Below is a graphic representation of the Bradberry & Geraves model (2009):
The EISA framework
The EISA framework is based on Reuven Bar-On’s Emotional Quotient Inventory (EQ-i) model. It is a simplified version to understand EI based behaviors, recognizing them in ourselves and others, and building action plans to modify behaviors in the future to obtain different outcomes (Davey-Winter, n.d.). This is particularly important to project managers because an important part of our job is to get alignment from stakeholders (potentially with opposing opinions) to collaborate and contribute to the overall project success. Therefore, it is important for project managers to be adaptable to different styles by adjusting our behaviour and building relationships with others that will help shape the success of our projects.
There are a number of practical examples for project managers in Davey-Winter’s article, Emotional Intelligence for Project Managers – Nice to Have or Necessity? I strongly recommend you to take a look if you are interested in improving your EI and overall effectiveness as a project manager.
Below is a graphical representation of the EISA framework:
How Do You Measure Up?
Since EI/EQ is such an important skill for project managers, do you know how you measure up and which area you need to focus on improving? Below are a few resources that you might find helpful:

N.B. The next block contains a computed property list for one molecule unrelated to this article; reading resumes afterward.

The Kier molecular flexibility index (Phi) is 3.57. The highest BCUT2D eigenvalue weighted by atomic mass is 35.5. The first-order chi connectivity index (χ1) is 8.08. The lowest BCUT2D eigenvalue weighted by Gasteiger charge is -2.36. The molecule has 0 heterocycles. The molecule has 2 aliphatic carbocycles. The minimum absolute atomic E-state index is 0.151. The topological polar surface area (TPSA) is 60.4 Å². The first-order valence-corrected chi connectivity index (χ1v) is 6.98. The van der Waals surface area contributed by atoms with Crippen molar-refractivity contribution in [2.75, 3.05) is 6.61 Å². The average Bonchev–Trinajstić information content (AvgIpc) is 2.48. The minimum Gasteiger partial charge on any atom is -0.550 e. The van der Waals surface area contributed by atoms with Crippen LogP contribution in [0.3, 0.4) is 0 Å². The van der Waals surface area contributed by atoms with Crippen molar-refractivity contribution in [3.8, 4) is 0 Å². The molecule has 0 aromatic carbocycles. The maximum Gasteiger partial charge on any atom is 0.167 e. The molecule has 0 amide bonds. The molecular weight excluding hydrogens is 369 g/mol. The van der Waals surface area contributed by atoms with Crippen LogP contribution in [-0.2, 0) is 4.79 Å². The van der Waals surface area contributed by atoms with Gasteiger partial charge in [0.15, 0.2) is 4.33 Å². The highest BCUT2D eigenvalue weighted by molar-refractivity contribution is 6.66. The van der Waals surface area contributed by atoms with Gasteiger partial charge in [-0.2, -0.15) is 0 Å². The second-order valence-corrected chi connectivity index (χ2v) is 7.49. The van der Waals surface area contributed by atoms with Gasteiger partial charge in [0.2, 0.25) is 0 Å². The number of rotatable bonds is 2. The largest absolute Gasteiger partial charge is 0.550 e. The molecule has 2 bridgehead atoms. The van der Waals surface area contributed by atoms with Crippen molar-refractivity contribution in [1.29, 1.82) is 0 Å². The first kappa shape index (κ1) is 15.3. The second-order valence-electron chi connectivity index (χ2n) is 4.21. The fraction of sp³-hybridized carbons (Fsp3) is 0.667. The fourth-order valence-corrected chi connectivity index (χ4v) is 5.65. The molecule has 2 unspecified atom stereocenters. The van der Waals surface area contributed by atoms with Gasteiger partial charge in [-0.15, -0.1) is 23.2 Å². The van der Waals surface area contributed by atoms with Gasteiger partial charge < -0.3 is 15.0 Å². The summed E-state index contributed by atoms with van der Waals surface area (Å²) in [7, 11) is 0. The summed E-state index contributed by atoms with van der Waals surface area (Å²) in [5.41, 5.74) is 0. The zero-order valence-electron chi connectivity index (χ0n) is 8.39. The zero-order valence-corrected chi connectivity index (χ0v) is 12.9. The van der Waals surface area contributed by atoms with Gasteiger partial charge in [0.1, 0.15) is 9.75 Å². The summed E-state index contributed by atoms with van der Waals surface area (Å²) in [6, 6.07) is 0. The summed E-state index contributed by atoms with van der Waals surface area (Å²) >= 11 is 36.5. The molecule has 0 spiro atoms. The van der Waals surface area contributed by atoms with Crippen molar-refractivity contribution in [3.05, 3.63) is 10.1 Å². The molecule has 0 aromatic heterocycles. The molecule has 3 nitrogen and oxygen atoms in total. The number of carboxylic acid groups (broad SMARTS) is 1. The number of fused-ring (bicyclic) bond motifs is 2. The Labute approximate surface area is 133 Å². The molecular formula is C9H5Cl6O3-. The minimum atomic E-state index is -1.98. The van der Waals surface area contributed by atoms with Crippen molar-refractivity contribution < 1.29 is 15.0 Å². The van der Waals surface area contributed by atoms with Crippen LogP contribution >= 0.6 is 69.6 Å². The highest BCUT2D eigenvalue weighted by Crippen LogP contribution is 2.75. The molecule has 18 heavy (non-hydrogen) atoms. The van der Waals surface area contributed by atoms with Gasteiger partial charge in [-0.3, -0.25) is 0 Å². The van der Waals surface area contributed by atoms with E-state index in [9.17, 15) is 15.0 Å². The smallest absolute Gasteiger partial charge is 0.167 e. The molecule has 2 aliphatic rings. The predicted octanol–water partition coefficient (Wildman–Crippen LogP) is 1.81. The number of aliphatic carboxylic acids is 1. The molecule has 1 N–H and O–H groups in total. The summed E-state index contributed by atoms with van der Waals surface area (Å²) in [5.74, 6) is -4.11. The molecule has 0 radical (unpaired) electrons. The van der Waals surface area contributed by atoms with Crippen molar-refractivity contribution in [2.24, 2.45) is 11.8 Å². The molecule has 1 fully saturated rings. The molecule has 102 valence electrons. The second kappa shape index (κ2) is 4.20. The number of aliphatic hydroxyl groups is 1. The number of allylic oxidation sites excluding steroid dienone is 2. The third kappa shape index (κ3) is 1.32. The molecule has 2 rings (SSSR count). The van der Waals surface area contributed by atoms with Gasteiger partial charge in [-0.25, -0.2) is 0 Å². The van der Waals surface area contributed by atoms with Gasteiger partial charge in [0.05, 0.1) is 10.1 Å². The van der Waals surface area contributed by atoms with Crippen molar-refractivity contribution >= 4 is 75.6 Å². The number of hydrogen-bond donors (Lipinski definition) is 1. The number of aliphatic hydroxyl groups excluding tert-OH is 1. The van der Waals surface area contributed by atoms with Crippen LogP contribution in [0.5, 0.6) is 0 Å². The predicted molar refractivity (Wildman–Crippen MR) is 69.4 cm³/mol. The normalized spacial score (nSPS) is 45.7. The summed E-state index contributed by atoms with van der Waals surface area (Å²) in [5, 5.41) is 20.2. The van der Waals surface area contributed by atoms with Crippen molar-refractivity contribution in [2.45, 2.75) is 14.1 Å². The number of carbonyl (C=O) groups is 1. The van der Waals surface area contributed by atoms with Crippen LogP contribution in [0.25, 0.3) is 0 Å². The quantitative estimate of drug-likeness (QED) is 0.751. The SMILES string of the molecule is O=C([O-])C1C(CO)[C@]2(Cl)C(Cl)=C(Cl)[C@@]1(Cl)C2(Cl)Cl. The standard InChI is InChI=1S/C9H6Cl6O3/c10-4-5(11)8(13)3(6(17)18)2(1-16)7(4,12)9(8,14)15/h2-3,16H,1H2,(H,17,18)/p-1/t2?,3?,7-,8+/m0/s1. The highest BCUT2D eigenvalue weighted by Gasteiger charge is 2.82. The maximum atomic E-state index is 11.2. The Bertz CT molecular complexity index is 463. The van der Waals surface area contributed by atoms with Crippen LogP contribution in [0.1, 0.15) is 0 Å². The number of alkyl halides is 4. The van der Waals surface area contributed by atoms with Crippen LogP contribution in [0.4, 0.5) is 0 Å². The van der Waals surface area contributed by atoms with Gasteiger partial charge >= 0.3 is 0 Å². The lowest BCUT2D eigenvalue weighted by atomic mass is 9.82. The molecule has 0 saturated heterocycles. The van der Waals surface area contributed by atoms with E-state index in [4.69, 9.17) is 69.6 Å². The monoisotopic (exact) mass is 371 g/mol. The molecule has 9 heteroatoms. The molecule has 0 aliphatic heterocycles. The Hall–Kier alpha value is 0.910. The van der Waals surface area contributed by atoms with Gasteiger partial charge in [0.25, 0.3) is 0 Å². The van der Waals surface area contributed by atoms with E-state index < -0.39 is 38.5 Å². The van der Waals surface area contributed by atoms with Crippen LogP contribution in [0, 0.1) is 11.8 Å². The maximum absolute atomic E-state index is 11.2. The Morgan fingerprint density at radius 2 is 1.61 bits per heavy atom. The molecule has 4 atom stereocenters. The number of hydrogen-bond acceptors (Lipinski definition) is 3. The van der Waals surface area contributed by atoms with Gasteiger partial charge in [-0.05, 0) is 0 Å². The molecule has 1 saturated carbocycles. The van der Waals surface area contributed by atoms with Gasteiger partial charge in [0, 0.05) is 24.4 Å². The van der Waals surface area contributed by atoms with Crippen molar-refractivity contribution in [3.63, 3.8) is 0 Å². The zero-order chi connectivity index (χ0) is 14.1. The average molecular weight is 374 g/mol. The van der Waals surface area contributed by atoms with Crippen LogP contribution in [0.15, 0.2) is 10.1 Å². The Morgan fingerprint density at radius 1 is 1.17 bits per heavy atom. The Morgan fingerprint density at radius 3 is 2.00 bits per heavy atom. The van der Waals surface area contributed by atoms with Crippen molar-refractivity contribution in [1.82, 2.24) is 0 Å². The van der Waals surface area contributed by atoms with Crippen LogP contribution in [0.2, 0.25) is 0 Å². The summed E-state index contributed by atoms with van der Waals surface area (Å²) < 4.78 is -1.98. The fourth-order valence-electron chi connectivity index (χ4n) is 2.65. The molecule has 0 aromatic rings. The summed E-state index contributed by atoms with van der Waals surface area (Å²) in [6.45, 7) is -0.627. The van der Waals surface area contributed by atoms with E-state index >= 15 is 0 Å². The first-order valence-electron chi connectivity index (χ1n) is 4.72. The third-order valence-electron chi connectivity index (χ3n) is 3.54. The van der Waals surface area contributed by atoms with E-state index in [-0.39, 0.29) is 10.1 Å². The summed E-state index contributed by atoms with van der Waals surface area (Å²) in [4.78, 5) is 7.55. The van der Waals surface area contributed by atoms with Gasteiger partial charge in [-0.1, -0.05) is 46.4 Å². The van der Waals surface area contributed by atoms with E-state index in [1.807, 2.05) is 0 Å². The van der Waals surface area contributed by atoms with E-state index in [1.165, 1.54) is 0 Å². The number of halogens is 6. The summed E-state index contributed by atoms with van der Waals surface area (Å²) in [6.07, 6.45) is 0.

- Emotional Intelligence 2.0 by Travis Bradberry & Jean Greaves – purchaser of this book will have access to a comprehensive online emotional intelligence test. Combining the strategies in the book, you would be able to develop action plans on improving your overall EI/EQ.
- If you are looking for a quick (free) online assessment, I would recommend you start by visiting Mindtool.com (https://www.mindtools.com/pages/article/ei-quiz.htm). This mini-assessment gives you a quick glance on where you stand and quick tips on improving your EI/EQ.
- Emotional Intelligence for Project Manager by Anthony Mersino – this book also provides a mini-assessment of emotional intelligence, but more importantly, it explains EI/EQ in the context of project management and written specifically for PMs. I would highly recommend you take a look at this book.
Emotional intelligence is a key competency for all project managers. PMI also listed EI as an interpersonal skill in PMBOK fifth edition. As this profession continues to grow in the next 10 – 15 years, the higher your EI/EQ is, the higher level of success you will experience.
Bradberry, T. & Greaves, J., 2009. Emotional Intelligence 2.0. 2nd ed. San Diego: TalentSmart.
Davey-Winter, K., n.d. Emotional Intelligence for Project Managers – Nice to Have or Necessity?. [Online]
Available at: https://www.pmiwdc.org/article/karen-davey-winter/emotional-intelligence-project-managers-%E2%80%93-nice-have-or-necessity
[Accessed 26 February 2017].
Davis, S. A., 2011. Investigating the impact of project managers’ emotional intelligence on their interpersonal competence. Project Management Journal, July.
IHHP, n.d. What is Emotional Intelligence. [Online]
Available at: http://www.ihhp.com/meaning-of-emotional-intelligence
[Accessed 26 Febrary 2017].
PMI Today, 2016. Number of PMP credential holders worldwide. PMI Today, December.